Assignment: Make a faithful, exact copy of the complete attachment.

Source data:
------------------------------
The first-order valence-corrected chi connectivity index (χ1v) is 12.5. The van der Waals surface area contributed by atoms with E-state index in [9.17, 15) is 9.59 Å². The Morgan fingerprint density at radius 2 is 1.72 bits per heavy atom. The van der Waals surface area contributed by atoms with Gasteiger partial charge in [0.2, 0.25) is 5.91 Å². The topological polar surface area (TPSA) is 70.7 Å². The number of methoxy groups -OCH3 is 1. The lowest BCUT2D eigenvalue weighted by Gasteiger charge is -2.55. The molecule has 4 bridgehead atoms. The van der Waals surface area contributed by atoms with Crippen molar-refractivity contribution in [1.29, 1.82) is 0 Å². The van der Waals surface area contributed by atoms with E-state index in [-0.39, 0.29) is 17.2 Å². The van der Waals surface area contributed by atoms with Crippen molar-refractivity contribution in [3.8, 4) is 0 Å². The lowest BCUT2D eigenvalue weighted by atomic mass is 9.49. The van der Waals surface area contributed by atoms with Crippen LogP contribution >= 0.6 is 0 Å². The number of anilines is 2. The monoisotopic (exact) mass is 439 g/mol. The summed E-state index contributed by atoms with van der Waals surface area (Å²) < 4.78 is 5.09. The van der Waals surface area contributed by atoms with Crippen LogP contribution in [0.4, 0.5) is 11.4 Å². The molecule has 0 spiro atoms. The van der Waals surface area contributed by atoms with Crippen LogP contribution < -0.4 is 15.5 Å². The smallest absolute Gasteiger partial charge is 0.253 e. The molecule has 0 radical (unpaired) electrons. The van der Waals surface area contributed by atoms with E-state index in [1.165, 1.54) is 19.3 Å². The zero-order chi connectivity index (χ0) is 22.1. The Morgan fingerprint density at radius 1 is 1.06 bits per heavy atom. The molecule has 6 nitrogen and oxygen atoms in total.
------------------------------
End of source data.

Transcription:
The first-order valence-corrected chi connectivity index (χ1v) is 12.5. The van der Waals surface area contributed by atoms with E-state index in [9.17, 15) is 9.59 Å². The Morgan fingerprint density at radius 2 is 1.72 bits per heavy atom. The van der Waals surface area contributed by atoms with Gasteiger partial charge in [0.2, 0.25) is 5.91 Å². The topological polar surface area (TPSA) is 70.7 Å². The number of methoxy groups -OCH3 is 1. The lowest BCUT2D eigenvalue weighted by Gasteiger charge is -2.55. The molecule has 4 bridgehead atoms. The van der Waals surface area contributed by atoms with Crippen molar-refractivity contribution in [1.29, 1.82) is 0 Å². The van der Waals surface area contributed by atoms with E-state index in [-0.39, 0.29) is 17.2 Å². The van der Waals surface area contributed by atoms with Crippen molar-refractivity contribution in [3.8, 4) is 0 Å². The lowest BCUT2D eigenvalue weighted by atomic mass is 9.49. The van der Waals surface area contributed by atoms with Crippen LogP contribution >= 0.6 is 0 Å². The number of anilines is 2. The monoisotopic (exact) mass is 439 g/mol. The summed E-state index contributed by atoms with van der Waals surface area (Å²) < 4.78 is 5.09. The van der Waals surface area contributed by atoms with Crippen LogP contribution in [0.4, 0.5) is 11.4 Å². The molecule has 0 spiro atoms. The van der Waals surface area contributed by atoms with Crippen LogP contribution < -0.4 is 15.5 Å². The smallest absolute Gasteiger partial charge is 0.253 e. The molecule has 0 radical (unpaired) electrons. The van der Waals surface area contributed by atoms with E-state index in [1.165, 1.54) is 19.3 Å². The zero-order chi connectivity index (χ0) is 22.1. The Morgan fingerprint density at radius 1 is 1.06 bits per heavy atom. The molecule has 6 nitrogen and oxygen atoms in total.